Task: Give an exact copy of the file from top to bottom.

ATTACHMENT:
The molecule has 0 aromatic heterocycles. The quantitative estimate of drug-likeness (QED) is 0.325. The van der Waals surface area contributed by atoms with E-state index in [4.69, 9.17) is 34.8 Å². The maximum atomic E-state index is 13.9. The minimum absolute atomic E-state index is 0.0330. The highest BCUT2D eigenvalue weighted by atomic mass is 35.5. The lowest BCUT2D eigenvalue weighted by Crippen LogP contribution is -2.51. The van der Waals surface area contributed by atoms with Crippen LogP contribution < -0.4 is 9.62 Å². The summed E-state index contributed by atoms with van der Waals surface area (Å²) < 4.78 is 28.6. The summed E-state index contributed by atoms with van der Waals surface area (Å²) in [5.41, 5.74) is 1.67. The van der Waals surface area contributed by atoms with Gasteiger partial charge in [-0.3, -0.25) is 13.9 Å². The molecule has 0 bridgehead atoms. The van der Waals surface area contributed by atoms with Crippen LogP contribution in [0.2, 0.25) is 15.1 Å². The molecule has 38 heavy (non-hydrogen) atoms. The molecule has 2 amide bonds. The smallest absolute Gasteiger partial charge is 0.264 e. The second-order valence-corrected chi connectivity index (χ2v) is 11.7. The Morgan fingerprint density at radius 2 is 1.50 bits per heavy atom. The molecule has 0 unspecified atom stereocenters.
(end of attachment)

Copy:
The molecule has 0 aromatic heterocycles. The quantitative estimate of drug-likeness (QED) is 0.325. The van der Waals surface area contributed by atoms with E-state index in [4.69, 9.17) is 34.8 Å². The maximum atomic E-state index is 13.9. The minimum absolute atomic E-state index is 0.0330. The highest BCUT2D eigenvalue weighted by atomic mass is 35.5. The lowest BCUT2D eigenvalue weighted by Crippen LogP contribution is -2.51. The van der Waals surface area contributed by atoms with Crippen LogP contribution < -0.4 is 9.62 Å². The summed E-state index contributed by atoms with van der Waals surface area (Å²) < 4.78 is 28.6. The summed E-state index contributed by atoms with van der Waals surface area (Å²) in [5.41, 5.74) is 1.67. The van der Waals surface area contributed by atoms with Gasteiger partial charge in [-0.3, -0.25) is 13.9 Å². The molecule has 0 bridgehead atoms. The van der Waals surface area contributed by atoms with Crippen LogP contribution in [0.2, 0.25) is 15.1 Å². The molecule has 38 heavy (non-hydrogen) atoms. The molecule has 2 amide bonds. The smallest absolute Gasteiger partial charge is 0.264 e. The second-order valence-corrected chi connectivity index (χ2v) is 11.7. The Morgan fingerprint density at radius 2 is 1.50 bits per heavy atom. The molecule has 0 unspecified atom stereocenters.